Editorial Board   

Ms. Creighton

Myra Creighton

Partner, Fisher & Phillips LLP

Myra Creighton is a partner in Fisher & Phillips LLP's Atlanta office. Her practice in labor and employment law primarily focuses on advising clients concerning their obligations to employees under the Americans with Disabilities Act and the Family and Medical Leave Act, ensuring their policies and procedures are consistent with both these laws and defending clients against employee claims alleging violations of the ADA and FMLA. She also counsels and defends clients concerning Title VII, ADEA, and GINA issues that arise in the workplace. Ms. Creighton routinely presents seminars, webinars, and training programs on ADA and FMLA topics such as Substance Abuse under the ADA, Managing the Medical Certification Process under the FMLA, Controlling Intermittent Leave under the FMLA, Reasonable Accommodation and the Interactive Process Under the ADA, and Medical Examinations and Inquiries under the ADA. Ms. Creighton authored the chapter entitled "Mental Disabilities Under the Americans with Disabilities Act" in the treatise, Mental and Emotional Injuries in Employment Litigation, Second Edition, published by the Bureau of National Affairs in 2001, and the 2006 and 2008 Supplements to the chapter. Ms. Creighton co-authored "No Good Deed Goes Unpunished: Employee Assistance Programs As Sources of Liability," 24 Employee Relations Law Journal 79 (1998); and "Mental Disabilities Under the Americans with Disabilities Act: A Management Rights Approach," 20 Employee Relations Law Journal 541 (1995), as well as multiple other articles on ADA topics. Prior to joining Fisher & Phillips LLP in 1993, Ms. Creighton was a law clerk for Judge Duross Fitzpatrick of the U.S. District Court for the Middle District of Georgia

Ms. Creighton can be contacted at 404-240-4285 or mcreighton@laborlawyers.com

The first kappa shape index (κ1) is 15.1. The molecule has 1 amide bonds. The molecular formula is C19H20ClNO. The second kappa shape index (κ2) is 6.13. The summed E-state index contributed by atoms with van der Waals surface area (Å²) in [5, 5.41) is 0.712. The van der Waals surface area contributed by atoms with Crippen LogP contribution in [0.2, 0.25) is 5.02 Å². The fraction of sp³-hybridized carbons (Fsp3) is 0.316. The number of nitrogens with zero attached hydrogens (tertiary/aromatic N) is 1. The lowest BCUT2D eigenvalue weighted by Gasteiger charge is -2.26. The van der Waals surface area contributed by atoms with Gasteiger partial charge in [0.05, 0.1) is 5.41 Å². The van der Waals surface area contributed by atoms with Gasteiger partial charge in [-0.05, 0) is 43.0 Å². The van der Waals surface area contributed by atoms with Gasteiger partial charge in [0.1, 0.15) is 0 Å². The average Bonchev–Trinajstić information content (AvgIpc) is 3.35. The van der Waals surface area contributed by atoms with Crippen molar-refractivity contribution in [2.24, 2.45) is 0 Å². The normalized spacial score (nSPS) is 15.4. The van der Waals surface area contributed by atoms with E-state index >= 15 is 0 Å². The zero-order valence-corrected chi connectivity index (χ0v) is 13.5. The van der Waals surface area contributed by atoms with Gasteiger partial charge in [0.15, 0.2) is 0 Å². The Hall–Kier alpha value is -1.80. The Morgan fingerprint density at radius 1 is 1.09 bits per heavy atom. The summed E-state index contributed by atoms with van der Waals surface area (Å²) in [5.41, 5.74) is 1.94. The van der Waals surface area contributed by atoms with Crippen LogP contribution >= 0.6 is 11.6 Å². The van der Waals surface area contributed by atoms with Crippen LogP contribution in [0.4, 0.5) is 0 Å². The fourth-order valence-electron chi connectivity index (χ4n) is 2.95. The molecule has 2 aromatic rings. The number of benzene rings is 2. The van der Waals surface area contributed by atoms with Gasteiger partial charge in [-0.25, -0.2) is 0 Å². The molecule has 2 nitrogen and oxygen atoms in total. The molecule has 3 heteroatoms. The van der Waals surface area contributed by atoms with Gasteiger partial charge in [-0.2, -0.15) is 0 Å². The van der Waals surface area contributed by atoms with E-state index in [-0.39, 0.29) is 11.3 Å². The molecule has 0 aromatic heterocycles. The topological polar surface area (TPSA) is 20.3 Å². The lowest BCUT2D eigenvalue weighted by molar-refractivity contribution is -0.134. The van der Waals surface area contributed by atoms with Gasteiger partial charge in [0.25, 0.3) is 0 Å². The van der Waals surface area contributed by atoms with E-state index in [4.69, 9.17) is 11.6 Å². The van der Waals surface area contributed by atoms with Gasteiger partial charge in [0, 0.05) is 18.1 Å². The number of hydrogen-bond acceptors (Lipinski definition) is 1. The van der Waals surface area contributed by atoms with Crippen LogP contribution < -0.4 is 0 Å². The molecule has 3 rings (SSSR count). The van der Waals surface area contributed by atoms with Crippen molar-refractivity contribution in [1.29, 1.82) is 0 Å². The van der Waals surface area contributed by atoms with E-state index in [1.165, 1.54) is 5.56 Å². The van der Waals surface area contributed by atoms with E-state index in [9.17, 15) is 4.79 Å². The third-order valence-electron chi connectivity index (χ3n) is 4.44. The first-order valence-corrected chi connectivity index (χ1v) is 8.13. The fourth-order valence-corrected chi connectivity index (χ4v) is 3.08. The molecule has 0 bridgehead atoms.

Coming up in October 2020...

Revenue Management: Maximizing Profit

Hotel Revenue Management continues to evolve at a blistering pace. Driven by technological innovation and new distribution channels, there are some dynamic opportunities for expansion in this fast-growing field. The technology is primarily designed to help revenue managers further refine their operations and pricing models to maximize hotel profit. For example, hotels can't be all things to all people, so a key strategy is to precisely identify their target audience. By employing geo-targeting techniques and analyzing behavior such as previous bookings, on-property purchases and online shopping practices, there is an increased capability to define guest demographics. By segmenting customers in more specific ways, hotels are able to create more personalized experiences which, in turn, allow managers to optimize their room rates. It is also an effective way to fulfill the unique needs and preferences of the individual. Another methodology is to consistently monitor the competition's pricing strategies. There are software tools that analyze a competitor's current rates, and then allow a hotel to make its own pricing adjustments. It is also a useful means to conduct forecasting models. Other technologies that are being integrated into a revenue manager's toolkit include Artificial Intelligence in the form of automated algorithms, and Voice Recognition (VR) for data inquiries, rate changes, and booking behavior. Predictive and analytic software programs are also being leveraged to provide more forward-looking data, instead of the usual reliance on historical performance. These metrics allow managers to be more proactive - rather than reactive - with their revenue strategy. The October issue of the Hotel Business Review will examine these developments and report on how some leading hotels are executing their revenue management strategies.